‘The Purge: Election Year’ : The only thing we have to fear?


The Purge: Election Year (2016)

Directed by James DeMonaco

The world was introduced to “The Purge” in 2013, but despite Ethan Hawke’s relative star power the home invasion thriller didn’t thrill moviegoers. In 2014, “The Purge: Anarchy” capitalized on the potential of the original, showed us what the Purge was like in the streets, and exposed us to more than our fair share of disturbing Purge traditions. And now we have “The Purge: Election Year,” which tries to connect the franchise to the current political climate in America. But “Election Year” doesn’t offer up enough new and exciting angles to keep us interested in the Purge. In fact, it almost made me want to purge the Purge altogether.


Senator Charlie Roan (Elizabeth Mitchell) is in a dead heat with a pro-Purge pastor (Kyle Secor) in their race to become President of the United States. Roan vows to end the Purge, which she says is the wealthy elite’s way of cleansing the country’s poor (and largely minority) citizens so they don’t have to keep funding their welfare. But the Purge is two months before Election Day, and pro-purge advocates realize the best way to end Roan’s candidacy is to end her life. So with the help of Secret Service agent Leo Barnes (Frank Grillo) and a few kind strangers that fate will bring into their lives (Mikelti Williamson, Betty Gabriel, and Joseph Julian Soria), Senator Roan will spend Purge Night just trying to survive.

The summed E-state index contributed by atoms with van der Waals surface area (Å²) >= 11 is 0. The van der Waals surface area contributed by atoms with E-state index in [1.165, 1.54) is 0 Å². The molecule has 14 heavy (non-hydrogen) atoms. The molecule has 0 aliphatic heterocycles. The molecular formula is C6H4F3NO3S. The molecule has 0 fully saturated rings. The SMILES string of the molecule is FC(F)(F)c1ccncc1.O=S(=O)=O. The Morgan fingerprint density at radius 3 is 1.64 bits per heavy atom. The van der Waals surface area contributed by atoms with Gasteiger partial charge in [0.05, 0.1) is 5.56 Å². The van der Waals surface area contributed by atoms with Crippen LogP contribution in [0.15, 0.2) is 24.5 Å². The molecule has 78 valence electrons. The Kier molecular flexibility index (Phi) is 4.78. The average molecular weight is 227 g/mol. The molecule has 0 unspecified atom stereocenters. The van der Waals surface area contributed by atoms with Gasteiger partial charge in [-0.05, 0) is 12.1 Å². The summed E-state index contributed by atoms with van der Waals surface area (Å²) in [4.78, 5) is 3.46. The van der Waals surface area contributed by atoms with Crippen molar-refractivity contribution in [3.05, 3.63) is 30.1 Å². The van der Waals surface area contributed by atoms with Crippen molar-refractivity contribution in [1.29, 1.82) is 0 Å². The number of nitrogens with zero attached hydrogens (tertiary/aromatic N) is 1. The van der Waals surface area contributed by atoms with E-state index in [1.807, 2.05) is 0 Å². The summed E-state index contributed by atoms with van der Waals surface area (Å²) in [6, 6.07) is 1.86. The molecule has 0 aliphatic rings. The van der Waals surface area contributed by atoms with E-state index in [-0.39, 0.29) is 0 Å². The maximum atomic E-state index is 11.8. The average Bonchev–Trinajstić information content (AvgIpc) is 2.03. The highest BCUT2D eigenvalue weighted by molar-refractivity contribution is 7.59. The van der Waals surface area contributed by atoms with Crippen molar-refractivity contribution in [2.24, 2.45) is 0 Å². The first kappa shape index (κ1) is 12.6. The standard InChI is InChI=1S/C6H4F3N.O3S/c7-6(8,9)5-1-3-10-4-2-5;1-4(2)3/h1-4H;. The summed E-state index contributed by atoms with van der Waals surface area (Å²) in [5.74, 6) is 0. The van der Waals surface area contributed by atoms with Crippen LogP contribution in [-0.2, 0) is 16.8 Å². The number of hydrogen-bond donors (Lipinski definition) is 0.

Like “House of Cards” earlier this year, “Election Year” presents a political climate that any other year would be seen as outrageous and unbelievable…but in 2016, it’s just par for the course. “Election Year” paints Purge politicians as pro-gun extremist fiscal conservatives. That, and indirect references to the Occupy Wall Street and Black Lives Matter movements, helps to keep “Election Year” relevant—but it’s also a cover-up for the fact that it lacks the excitement of “Anarchy.” “Election Year” is best when it’s trying to scare you with traditional horror elements like masks and guillotines, not dire political warnings that this might be where the country is headed. “Anarchy” was successful because it made us feel like we were out there on the streets, afraid for our lives—normal people trapped in a bad circumstance. Replacing that with a Senator takes away some of the more effective frights.


Still, the idea of an annual 12-hour period of crime where everything is legal is a goldmine of possibilities. I’m determined to stick with the franchise until it gives us something that will live in the annals of horrifying thrillers for decades to come. It could happen.


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